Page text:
Fidelity Posts ‘Help Wanted’ for Advisors, Customer Reps
(Story updated with comment from Vanguard spokeswoman in last two paragraphs.)
While investors contend with the consequences of staggering unemployment numbers and other economic setbacks of the coronavirus crisis, Fidelity Investments said Monday that it is speeding up its schedule to hire client-facing advisors and customer service representatives.
The Boston-based investment behemoth typically hires around 5,000 people annually on a staggered basis, but has pushed up the schedule because of “unprecedented engagement from our individual clients as well as 401(k), 403(b), defined benefit and stock plan participants” in the “challenging environment,” she added in a press release about the plans.
The job openings include customer service reps with little or no experience in financial services, unlicensed “financial consultants” who can work as liaisons on high net worth client accounts and account teams and experienced advisors and client associates with Series 6, 7, 9-10 or 24 licenses, said Fidelity spokeswoman Nicole Goodnow.
The company’s retail brokerage business operates primarily through call and service centers for self-directed and retirement plan investors, but also employs brokers who service investors with $250,000 and more kept with the firm. Hundreds of the 2,000 slots the company seeks to quickly fill involve “licensed professionals,” Goodnow said, but did not specify what part of its client sector they would service.
Fidelity also is seeking some technology specialists, but the “vast majority” will be client-facing jobs, the company said.
More than 16 million Americans in the past three weeks filed for unemployment benefits, according to the Labor Department. Several economists expect the unemployment rate to approach 15% by month’s end.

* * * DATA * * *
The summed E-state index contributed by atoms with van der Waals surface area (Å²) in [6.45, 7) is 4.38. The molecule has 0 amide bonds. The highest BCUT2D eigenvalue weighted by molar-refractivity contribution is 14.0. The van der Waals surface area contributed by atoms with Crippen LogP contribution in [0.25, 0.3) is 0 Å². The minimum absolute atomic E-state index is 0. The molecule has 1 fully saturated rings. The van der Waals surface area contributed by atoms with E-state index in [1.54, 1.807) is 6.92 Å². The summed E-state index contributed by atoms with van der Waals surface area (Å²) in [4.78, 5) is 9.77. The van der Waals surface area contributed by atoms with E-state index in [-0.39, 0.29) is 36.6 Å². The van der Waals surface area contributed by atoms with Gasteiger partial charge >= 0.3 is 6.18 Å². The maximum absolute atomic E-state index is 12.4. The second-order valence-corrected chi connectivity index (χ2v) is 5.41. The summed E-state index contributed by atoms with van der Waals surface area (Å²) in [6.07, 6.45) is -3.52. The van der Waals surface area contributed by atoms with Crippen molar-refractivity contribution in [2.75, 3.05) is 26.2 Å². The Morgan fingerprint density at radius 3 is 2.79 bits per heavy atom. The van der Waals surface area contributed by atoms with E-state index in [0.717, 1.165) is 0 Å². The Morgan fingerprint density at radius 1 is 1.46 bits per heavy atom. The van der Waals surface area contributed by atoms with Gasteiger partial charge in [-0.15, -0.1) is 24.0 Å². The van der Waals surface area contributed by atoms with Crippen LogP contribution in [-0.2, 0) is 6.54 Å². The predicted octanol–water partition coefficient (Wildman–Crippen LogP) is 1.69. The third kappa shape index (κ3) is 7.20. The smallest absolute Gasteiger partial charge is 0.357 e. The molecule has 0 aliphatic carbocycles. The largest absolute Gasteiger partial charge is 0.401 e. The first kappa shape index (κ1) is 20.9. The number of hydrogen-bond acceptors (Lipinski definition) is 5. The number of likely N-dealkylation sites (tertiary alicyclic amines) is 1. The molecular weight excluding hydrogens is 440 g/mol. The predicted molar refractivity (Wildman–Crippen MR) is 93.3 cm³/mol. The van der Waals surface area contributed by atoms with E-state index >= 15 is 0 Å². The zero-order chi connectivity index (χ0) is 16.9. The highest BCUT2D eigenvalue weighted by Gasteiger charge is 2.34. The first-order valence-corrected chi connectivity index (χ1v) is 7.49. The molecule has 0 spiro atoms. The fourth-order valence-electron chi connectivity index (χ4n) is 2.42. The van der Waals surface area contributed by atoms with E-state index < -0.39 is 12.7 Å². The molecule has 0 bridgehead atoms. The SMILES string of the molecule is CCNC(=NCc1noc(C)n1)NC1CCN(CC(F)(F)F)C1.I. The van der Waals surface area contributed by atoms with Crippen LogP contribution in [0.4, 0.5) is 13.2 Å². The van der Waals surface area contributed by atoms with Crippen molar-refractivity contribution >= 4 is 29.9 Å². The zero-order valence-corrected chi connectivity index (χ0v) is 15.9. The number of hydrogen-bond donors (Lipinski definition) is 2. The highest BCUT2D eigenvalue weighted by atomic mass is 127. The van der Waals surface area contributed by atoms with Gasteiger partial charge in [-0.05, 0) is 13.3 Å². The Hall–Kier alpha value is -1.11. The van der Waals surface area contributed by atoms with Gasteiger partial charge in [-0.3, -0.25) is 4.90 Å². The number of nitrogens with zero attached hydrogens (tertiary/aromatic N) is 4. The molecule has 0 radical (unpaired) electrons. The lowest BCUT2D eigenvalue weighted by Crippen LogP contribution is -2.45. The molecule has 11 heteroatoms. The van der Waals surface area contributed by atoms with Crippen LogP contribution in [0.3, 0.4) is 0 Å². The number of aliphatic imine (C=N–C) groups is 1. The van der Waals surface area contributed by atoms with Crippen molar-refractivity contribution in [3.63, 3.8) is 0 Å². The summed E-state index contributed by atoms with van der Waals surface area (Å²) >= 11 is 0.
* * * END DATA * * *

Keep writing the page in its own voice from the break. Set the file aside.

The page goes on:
“Times are uncertain, but job seekers can be certain that they can build a dynamic career with Fidelity,” Bill Ackerman, head of human resources, said in the press release. It also said that Fidelity is expediting “onboarding and training processes,” while creating “substantial work-from-home arrangements to ensure the safety of associates.”
Charles Schwab Corp., Morgan Stanley and Royal Bank of Canada are among several wealth management firms that in recent days assured employees they would not lay off employees this year to help control costs. But none has actively publicized help-wanted notices.
“Our client metrics are outstanding and we’re managing well through the tremendous volumes of work driven by the market volatility—breaking records for net new assets, new brokerage accounts and new-to- retail households,” Schwab spokeswoman Mayura Hooper wrote in an email. “We have already announced that we have no plans to lay off any employees or to freeze new hiring as a result of the COVID-19 issue or the resulting market volatility.”
Schwab added about 250 new employees in the last two weeks of March alone, she said, without specifying their roles.
Vanguard, which competes directly with Fidelity as a privately held manager of mutual funds and as a “discount” broker-dealer, has not “at this time” made changes to its hiring strategy, said Melissa Kennedy, a company spokeswoman.
“Vanguard will continue to hire as appropriate,” she wrote in an e-mailed statement, “taking into account both economic and business needs to ensure we are able to effectively serve our more than 30 million clients around the globe, and provide them with the support and guidance needed to weather these unprecedented times.”